Rather than your son or daughter wanting to move in with your former spouse, she or he may not want to visit the non-custodial parent. You want your child to have a relationship with both parents, so how do you tackle this issue?

FamilyEducation offers insights that could benefit your entire family. Use the following tips to preserve your relationship with your child as well as with the other parent.

Understand why your child does not want to go

One of the first (and best) things to do in this situation is to determine why your child refuses to visit the other parent. It could be that your son or daughter does not have a good relationship with the non-custodial parent. Or, your child may sense the tension between you and the other parent, making him or her reluctant to leave. Also, anxiety may keep your child in your home.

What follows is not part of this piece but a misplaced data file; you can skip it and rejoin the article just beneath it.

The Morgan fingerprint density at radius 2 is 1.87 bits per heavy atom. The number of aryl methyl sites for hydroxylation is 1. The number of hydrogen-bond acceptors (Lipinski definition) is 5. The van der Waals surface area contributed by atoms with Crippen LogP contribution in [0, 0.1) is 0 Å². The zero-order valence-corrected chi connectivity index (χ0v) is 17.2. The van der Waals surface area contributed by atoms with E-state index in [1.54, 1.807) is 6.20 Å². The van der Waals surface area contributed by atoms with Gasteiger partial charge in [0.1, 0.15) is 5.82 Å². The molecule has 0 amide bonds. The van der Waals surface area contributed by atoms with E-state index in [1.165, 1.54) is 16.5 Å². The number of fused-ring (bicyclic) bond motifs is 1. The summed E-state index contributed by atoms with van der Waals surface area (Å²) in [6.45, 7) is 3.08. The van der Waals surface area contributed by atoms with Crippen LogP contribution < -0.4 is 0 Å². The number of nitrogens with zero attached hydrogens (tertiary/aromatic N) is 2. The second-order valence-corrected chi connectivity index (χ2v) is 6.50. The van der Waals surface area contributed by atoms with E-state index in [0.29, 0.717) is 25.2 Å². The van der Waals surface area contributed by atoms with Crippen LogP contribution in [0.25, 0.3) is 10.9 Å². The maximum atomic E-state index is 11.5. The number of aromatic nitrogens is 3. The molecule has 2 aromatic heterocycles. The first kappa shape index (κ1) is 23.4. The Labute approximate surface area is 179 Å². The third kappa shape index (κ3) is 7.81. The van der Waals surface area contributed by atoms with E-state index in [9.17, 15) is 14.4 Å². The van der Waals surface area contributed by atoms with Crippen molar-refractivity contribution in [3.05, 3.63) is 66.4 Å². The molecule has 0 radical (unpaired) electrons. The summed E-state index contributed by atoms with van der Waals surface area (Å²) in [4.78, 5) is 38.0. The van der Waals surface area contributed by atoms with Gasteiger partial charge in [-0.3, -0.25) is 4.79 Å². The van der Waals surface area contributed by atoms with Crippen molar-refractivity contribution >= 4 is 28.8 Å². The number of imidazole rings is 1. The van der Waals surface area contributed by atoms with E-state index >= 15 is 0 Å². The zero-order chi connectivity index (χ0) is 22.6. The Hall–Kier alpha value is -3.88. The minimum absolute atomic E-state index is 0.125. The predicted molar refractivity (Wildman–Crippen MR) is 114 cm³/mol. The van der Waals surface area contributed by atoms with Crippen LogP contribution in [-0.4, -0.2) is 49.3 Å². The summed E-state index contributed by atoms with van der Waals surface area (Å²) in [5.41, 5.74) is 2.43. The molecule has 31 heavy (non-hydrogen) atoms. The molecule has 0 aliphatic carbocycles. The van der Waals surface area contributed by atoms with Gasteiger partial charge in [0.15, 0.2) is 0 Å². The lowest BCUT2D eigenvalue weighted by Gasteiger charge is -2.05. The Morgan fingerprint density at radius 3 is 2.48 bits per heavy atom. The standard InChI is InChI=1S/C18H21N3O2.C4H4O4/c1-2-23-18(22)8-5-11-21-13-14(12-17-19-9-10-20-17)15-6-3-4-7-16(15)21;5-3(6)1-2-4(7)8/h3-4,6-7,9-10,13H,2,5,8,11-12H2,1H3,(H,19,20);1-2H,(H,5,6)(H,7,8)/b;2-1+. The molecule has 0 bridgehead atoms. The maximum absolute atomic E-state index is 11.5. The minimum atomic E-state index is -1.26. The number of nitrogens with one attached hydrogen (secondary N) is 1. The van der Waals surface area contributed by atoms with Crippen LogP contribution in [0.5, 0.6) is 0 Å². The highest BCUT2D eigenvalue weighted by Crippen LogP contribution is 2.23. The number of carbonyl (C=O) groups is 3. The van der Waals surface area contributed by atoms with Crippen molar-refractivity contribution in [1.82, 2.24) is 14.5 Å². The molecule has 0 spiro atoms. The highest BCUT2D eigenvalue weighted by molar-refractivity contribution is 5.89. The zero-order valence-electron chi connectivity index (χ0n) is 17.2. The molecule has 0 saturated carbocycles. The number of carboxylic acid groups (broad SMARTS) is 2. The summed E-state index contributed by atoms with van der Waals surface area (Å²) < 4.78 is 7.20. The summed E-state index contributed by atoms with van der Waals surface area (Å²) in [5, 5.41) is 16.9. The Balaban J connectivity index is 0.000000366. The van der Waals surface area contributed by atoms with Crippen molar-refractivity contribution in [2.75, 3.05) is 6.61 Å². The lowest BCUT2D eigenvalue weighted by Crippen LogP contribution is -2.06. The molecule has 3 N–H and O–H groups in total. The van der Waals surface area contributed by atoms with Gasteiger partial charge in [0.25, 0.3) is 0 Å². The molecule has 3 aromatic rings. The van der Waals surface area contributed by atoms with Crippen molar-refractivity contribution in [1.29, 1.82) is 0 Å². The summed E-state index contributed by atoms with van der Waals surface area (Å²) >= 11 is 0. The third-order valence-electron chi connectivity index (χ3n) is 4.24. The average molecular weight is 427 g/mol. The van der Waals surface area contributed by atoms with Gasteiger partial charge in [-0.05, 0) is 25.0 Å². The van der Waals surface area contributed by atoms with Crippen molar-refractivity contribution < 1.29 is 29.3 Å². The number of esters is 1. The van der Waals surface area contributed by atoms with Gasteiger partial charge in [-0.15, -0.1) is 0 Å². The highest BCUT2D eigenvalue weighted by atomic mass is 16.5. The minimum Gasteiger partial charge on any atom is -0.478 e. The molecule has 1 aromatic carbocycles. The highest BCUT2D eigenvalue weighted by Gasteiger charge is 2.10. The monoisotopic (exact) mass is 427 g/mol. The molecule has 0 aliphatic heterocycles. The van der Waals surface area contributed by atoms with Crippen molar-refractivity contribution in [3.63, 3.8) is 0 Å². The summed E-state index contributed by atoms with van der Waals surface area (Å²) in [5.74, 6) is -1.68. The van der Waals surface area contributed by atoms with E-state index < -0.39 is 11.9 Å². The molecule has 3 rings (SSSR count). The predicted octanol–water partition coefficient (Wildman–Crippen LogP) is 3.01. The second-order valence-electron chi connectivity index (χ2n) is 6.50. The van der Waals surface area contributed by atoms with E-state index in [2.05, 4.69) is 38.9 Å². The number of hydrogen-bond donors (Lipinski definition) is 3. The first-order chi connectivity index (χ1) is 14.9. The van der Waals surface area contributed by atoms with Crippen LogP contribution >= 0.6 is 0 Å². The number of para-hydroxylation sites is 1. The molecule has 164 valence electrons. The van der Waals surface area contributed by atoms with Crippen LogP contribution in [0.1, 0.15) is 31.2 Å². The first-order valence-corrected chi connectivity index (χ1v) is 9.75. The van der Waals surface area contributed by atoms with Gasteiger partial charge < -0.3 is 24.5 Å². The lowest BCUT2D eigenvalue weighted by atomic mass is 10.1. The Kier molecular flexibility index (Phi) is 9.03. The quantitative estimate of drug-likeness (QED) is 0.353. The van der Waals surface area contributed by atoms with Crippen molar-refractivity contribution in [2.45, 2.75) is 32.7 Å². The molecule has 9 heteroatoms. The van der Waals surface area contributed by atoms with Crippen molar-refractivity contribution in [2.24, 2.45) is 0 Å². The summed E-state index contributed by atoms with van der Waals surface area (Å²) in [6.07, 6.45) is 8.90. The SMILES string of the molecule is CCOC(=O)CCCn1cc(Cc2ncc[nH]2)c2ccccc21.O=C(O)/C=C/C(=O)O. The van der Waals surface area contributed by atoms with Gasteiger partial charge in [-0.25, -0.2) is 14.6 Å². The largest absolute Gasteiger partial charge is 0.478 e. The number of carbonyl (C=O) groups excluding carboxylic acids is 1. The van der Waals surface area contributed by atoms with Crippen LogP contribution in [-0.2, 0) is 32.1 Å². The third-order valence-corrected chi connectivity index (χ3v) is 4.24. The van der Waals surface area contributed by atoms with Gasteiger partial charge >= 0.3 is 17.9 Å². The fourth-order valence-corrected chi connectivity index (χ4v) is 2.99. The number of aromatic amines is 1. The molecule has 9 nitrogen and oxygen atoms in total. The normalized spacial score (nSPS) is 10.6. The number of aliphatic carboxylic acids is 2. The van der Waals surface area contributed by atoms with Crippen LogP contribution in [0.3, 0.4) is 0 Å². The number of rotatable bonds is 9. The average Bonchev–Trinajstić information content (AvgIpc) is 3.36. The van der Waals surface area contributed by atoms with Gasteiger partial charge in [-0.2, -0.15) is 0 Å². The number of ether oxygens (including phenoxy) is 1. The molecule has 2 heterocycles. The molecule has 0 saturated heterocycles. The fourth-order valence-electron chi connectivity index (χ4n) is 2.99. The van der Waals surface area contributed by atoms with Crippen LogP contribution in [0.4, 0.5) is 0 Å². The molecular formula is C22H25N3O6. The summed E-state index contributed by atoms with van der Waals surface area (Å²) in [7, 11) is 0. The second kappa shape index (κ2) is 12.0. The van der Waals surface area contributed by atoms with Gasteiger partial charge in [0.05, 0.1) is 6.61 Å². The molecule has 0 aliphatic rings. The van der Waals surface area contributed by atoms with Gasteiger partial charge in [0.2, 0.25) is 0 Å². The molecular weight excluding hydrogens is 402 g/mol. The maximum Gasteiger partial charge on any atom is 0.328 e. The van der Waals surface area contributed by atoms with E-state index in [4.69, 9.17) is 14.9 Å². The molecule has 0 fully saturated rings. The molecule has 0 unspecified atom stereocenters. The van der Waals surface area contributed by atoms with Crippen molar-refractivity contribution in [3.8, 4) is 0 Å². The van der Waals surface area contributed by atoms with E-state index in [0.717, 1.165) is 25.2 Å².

Know that parental alienation may be at play 

Your former spouse may bad-mouth you in front of your kids to get them to take sides, which is parental alienation. If this is the case and your child does not respond to your ex’s attempts the way your former spouse expects, it may make your child hesitant to want to spend more time with the other parent. On the other hand, it may be you who engages in parental alienation, either intentionally or unintentionally. In either case, Colorado courts do not view parental alienation favorably.

Recognize that your children may not feel reassured 

Your child’s hesitation to leave may stem from a lack of reassurance either on your part or because of your former spouse. For example, your kids may not feel that the noncustodial parent can take care of them the way you can. You should also let your kids know that you are OK when they stay with the noncustodial parent.